It doesn’t matter how much you try to protect yourself, there will always be holes open for attackers, but you should, of course, close up the holes you know about, keep your software up to date, encrypt your data, don’t re-use passwords, use long passwords, preferably computer generated, use a password manager, and even cover up your webcam on your laptop with a piece of tape.  You’re not paranoid if they really are out to get you, and believe me and all the others in the security industry… They Are!  However, they’re most likely not out to get specifically you, just anyone or anything that they find that’s not protected, and that’s YOU, me, and everyone else on the internet.  Just as you lock your front door, close your bedroom blinds, and buy insurance, protecting your digital content is no different.  You’re not expecting anyone to rob you tonight, but you’re going to lock your door anyway.  You don’t expect to die today, but you have life insurance anyway.  However, unlike your front door on your home, your home network is constantly being probed.

Now, go an encrypt your data.

Thank you for sharing this article.  See this image?

image

You’ll find actual working versions of them at the top and bottom of this article. Please click the appropriate buttons in it to let your friends know about this article.

Share

How to deal with Trolls Online

Share

Years ago, back when Google+ was still in the invite phase, I wrote the following article on Google+ Netiquette:

Google+ Netiquette

Years have gone by and the pleasant days of invite only are gone and now we deal with trolls on a daily basis.  If you’ve spent any time online, you’ve dealth with trolls.  But what IS a troll?

Troll Defined

According to Google, it’s someone that “make(s) a deliberately offensive or provocative online posting with the aim of upsetting someone or eliciting an angry response from them.”

image

According to the Urban Dictionary, it’s “Being a prick on the internet because you can. Typically unleashing one or more cynical or sarcastic remarks on an innocent by-stander, because it’s the internet and, hey, you can.”

image

Let’s look at some real life examples of trolling, shall we?

Here’s a typical one I encountered recently.  During an innocent conversation about someone that got a chip on their Gorilla Glass screen on their Samsung Galaxy S7 phone, which, has a premium build glass and metal body (that’s important to follow the trolliness here)…

image

So, this troll jumped into an ongoing, pleasant conversation instantly stating lies (or he’s just 2 generations behind on his knowledge of what Samsung phones are made of), then he jumps to drastically wrong assumptions, repeats his misinformation, jumps to massive conclusions, attacks the entire Android platform, then expands his insults to all Android users across the entire planet, then accused me of being the troll when I called him out on his trolliness.  This thread went on further with more of the same.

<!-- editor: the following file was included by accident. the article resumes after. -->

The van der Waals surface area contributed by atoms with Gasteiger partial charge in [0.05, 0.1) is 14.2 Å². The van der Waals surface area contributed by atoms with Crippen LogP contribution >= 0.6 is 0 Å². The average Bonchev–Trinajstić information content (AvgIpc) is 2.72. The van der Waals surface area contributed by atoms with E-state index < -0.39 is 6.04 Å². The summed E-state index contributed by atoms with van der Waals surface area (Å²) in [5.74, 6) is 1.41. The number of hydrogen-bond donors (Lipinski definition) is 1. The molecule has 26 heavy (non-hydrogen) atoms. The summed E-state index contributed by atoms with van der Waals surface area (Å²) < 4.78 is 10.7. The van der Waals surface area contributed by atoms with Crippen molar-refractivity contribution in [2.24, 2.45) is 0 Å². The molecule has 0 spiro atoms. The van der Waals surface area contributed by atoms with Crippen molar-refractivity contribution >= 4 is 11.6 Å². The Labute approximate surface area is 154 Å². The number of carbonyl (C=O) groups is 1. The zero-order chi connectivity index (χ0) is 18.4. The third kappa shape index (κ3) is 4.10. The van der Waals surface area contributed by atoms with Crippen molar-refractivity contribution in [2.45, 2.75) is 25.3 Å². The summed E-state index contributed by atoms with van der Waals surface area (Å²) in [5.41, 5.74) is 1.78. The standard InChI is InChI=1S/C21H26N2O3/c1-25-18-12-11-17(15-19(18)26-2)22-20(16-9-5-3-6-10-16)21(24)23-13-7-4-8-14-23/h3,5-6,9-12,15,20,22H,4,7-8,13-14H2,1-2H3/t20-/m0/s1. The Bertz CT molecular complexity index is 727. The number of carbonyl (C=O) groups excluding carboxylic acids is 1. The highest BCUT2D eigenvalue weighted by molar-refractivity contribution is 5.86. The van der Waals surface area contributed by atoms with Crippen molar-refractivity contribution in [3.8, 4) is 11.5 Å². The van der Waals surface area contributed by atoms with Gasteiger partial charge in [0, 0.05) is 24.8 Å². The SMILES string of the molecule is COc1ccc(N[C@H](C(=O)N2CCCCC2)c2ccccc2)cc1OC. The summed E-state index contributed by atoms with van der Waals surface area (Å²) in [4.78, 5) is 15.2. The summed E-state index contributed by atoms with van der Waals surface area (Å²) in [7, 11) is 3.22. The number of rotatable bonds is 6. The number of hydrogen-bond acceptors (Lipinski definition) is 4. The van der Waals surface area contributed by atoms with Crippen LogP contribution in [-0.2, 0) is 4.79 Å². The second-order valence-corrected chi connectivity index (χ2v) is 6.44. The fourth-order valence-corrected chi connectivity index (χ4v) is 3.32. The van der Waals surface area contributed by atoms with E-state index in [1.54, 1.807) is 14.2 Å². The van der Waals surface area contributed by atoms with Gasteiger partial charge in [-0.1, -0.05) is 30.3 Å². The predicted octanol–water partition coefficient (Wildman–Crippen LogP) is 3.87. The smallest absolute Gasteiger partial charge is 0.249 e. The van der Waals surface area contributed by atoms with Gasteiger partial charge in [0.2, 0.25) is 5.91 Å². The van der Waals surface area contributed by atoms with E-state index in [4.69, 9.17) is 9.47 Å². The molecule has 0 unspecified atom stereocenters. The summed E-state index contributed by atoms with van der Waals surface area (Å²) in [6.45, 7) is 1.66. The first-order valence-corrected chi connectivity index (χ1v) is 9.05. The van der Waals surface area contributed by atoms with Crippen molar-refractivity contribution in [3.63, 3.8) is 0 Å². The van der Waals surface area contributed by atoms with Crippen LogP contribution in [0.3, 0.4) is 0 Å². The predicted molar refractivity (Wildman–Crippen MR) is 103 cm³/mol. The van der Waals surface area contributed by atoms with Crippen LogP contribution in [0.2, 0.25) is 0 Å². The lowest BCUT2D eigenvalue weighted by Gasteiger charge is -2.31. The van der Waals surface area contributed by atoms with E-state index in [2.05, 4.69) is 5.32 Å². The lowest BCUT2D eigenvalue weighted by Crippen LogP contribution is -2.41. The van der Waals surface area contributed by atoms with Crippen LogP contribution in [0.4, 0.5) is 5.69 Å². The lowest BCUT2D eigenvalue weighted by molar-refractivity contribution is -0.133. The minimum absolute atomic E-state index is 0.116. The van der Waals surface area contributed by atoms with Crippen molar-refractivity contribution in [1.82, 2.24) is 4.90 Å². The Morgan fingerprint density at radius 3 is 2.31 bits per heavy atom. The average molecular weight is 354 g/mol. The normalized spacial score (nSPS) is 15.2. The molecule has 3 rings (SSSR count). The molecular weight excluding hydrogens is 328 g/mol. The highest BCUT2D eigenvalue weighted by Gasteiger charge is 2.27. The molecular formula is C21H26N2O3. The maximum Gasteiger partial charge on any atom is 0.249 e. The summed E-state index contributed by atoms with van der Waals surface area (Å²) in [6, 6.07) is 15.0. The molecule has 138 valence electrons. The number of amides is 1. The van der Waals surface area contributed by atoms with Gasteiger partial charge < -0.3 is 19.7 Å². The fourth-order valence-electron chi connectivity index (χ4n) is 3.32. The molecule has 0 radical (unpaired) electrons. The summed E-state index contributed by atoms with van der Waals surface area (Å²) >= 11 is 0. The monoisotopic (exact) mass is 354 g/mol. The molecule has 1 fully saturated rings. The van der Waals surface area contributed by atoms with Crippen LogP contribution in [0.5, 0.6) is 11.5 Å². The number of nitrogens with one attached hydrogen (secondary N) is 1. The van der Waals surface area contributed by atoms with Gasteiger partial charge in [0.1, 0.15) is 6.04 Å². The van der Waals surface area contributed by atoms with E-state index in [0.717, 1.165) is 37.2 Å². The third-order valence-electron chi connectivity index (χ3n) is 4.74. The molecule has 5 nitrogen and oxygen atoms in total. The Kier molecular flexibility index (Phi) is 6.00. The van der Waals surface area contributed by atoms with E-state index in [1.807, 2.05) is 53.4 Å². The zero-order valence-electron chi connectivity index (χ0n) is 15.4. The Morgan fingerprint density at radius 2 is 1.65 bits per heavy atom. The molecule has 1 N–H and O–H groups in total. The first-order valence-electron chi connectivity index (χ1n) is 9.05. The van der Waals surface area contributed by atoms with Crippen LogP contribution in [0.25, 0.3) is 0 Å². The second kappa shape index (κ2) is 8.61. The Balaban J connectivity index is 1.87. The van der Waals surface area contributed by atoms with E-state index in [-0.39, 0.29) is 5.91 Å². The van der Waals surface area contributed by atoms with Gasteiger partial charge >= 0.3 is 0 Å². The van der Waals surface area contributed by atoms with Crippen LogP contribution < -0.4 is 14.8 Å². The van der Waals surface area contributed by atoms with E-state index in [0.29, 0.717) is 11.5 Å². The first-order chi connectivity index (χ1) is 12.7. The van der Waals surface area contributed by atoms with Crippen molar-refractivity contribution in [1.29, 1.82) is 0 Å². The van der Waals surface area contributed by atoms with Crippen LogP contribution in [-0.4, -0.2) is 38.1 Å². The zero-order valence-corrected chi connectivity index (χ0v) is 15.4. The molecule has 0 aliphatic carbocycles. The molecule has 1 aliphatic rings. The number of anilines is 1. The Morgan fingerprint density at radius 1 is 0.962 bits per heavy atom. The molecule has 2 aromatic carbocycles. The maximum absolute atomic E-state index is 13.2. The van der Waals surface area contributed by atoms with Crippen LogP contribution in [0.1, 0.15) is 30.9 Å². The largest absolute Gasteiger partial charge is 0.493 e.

image

Good Luck Lifestyle Theme Trolls 5″ – Ballerina by Play Along

This is just the latest troll I’ve dealt with and is a typical example of the trolls I deal with almost daily.  No doubt, in true troll form, if this troll ever sees this post, he’ll make a new thread claiming this post is all about him.  Reminds me of the old Carly Simon song, “You’re So Vain” … you probably think this song is about you.  Would be the same with any troll that I used as an example here.  This is just the most recent one at the time of this posting.

Of course, you see this behavior on any subject where people have opinions… politics, religion, science, favorite devices, etc…

But, how do you DEAL with these trolls?

There are 2 schools of thought on this and they’re both equally valid:

  1. Ignore them and the’ll go away.  Also known as “Don’t feed the trolls”.
  2. Take them on.

The conventional wisdom is “don’t feed the trolls”.  The theory goes that they only post to get people riled up and if you ignore them, they’ll go away.

While that’s true for some trolls, and in my opinion, a very small minority of them, it’s not true for all trolls and it’s my experience that it’s not true for most of them.  Ditto for the claim that they just want to rile people up.  My experience in dealing with them going all the way back to 1988 is that most of them are just people with strong opinions, poor social skills, and an extraordinarily sensitive ego.  Their purpose is not to rile people, but to make themselves feel better by belittling others.  When uncontested, they feel vendicated and that is a reward to them to do more of the same.

image

So, step 1, Don’t be a Troll!

See these Google+ Netiquette tips

Step 2:  Understand that you’re not necessarily dealing with this one troll, but combating a larger problem of trolls everywhere.

Step 3:  Determine what kind of troll this person is.  Are they just confused and if you provide corrected information, will it fix them?  Or, are they a repeat troller or trolling in a known trolling topic (such as iOS vs. Android or Republican vs. Democrat)?

Step 4:  Always try to first resolve issues politely and respectfully, even when the other party isn’t being respectful… IF you’re not sure they’re a repeat offender or trolling on a repeat troll topic.